- Lind, L.J.
- History - general
- RAN Ships
- None noted.
- December 1990 edition of the Naval Historical Review (all rights reserved)
There were a number of milestones in the development of the Society but none were as important as our publishing programme. Not only did it achieve one of our major aims, to bring naval history to the attention of the Australian public, it also gave us financial stability. The Naval Historical Society of Australia is unique in voluntary organisations in that it has never experienced financial problems. We were fortunate that the Committee in 1971 had the foresight and courage to embark on the programme.
Man o-War Steps Memorial
With the completion of the Sydney Opera House the century old fleet landing, Man-o-War Steps would cease to exist. In 1971 the original landing had been demolished to provide the eastern court and the Committee decided to take action to ensure that this important feature of the Navy presence in Sydney would not be forgotten. Letters were forwarded to both the Sydney City Council and the Maritime Services Board of New South Wales proposing they place a suitable plaque to mark the site. The Maritime Services Board agreed to the suggestion and the Society provided the appropriate wording. Members of the Society were invited to the official unveiling of the plaque in 1972. (Strange to relate a second plaque was placed in the vicinity of the site by a navalmen’s group some years later.)
There were a number of significant changes to the composition of the Committee at the 1971 Annual General Meeting. Those voted to office were: President – L.J. Lind, Vice Presidents – Commander G. Knox, RAN (Ret.) and Gavin Cashman, Secretary – Lieutenant R. Atwill, DSM, RN (Ret.), Treasurer – Alan Payne and Committee – Lieutenant Commander W.O.C. Roberts, DSC, RAN, Lieutenant Commander Peter Churchill, RN (Ret), Messrs Terry Mitchell, William Martin and Arthur McEwen.
The venue for Society meetings was changed to Royal Naval House (Johnny’s), in Grosvenor Street in November. Johnny’s proved a popular meeting place not only for the nostalgia of its surroundings but for the bar facilities available in the meeting area. It should be added a standing rule was passed that the bar should close when the meeting commenced – it re-opened at the closure.
1972 – More publishing & Memorial to BPF
1972 saw the stepping up of our book publishing programme. Three new titles were published in the year – ‘N Class’, L.J. Lind and M.A. Payne; ‘HMAS CANBERRA’, M.A. Payne and ‘HMAS SYDNEY 1913-1928’, L.J. Lind and C.E. Daw. ‘N Class’ and ‘HMAS CANBERRA’ were large books, both in excess of 130 pages.
All sold well and ‘HMAS CANBERRA’ was exceptionally well received in the United States. Alan Payne was delighted when the United States Naval Institute commissioned him to write a paper on the Battle of the Coral Sea and the Battle of Savo Island. The article appeared later that year.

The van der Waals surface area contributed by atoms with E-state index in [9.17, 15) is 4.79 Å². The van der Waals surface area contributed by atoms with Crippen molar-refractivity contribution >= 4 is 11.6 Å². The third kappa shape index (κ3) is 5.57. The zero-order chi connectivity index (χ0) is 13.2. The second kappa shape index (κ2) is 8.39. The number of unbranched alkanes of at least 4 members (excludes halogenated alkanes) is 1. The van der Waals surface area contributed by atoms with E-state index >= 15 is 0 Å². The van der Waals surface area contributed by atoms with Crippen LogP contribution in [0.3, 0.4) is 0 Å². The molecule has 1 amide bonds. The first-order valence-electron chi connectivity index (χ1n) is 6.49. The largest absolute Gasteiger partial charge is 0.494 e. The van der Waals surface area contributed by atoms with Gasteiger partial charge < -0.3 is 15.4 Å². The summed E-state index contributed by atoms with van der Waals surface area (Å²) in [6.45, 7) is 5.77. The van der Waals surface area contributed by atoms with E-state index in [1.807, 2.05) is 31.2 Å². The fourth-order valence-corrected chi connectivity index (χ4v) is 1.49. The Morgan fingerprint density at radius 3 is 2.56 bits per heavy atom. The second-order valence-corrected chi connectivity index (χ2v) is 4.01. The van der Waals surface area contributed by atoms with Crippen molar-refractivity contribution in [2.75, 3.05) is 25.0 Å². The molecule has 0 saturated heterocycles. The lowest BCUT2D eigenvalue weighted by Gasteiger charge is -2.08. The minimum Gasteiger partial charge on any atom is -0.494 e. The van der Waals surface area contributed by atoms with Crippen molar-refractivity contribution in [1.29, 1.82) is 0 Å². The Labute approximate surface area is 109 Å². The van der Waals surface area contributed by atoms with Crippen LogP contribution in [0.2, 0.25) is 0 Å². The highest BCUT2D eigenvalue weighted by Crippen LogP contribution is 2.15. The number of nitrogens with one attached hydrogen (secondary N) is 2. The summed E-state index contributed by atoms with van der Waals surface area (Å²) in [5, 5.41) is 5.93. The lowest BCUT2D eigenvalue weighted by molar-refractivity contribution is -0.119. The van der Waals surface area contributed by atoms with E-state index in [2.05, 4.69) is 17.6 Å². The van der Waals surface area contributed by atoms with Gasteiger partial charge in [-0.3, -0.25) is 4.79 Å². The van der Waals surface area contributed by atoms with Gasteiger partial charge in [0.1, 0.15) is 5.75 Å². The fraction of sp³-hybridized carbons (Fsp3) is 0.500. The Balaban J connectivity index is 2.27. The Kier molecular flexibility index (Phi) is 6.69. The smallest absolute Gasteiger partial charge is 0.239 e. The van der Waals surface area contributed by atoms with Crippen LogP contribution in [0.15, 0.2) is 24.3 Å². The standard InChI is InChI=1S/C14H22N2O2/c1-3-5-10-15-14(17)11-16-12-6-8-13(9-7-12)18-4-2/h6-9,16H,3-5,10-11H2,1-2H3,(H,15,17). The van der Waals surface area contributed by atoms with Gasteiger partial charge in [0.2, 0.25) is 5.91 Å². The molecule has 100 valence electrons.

Our publication sales were no longer restricted to members. Sales were made in this period to five booksellers in Australia, one each in the United States and Germany and two in Great Britain.
1972 marked the memorial to the British Pacific Fleet set up at the Main Gates of Naval Base Headquarters at Potts Point. The British Pacific Fleet, the largest to visit Australia, was indeed a ‘forgotten fleet’ in the 1970s. At some time in 1971 I had a long talk with Rear Admiral G.S. Moore, CBE about his reception of Admiral Fraser at Naval Base Headquarters in 1944. It was this conversation which germinated the idea of a memorial to the BPF.
I raised the subject with the Committee and it was enthusiastically received. In retrospect, this was not surprising, observing three committeemen were ex Royal Navy. The next step was gauging the interest of the Royal Navy in the project and I passed the idea on to Commander Tom Ferrers-Walker, RN in the UK. Tom had been secretary to Admiral Fraser in the BPF days.
The British Pacific Fleet made an important contribution to Australian Naval history. Australian ships and a large number of RAN personnel served in it from its inception to its disbandment. Although overshadowed by the operations of American Fleets in the Pacific its contribution to final victory was considerable.
The response from Commander Ferrers-Walker was tremendous. He arranged through the Royal Navy the presentation of the tread plate, dolphins and crest of HMS DUKE OF YORK for embodiment in the memorial.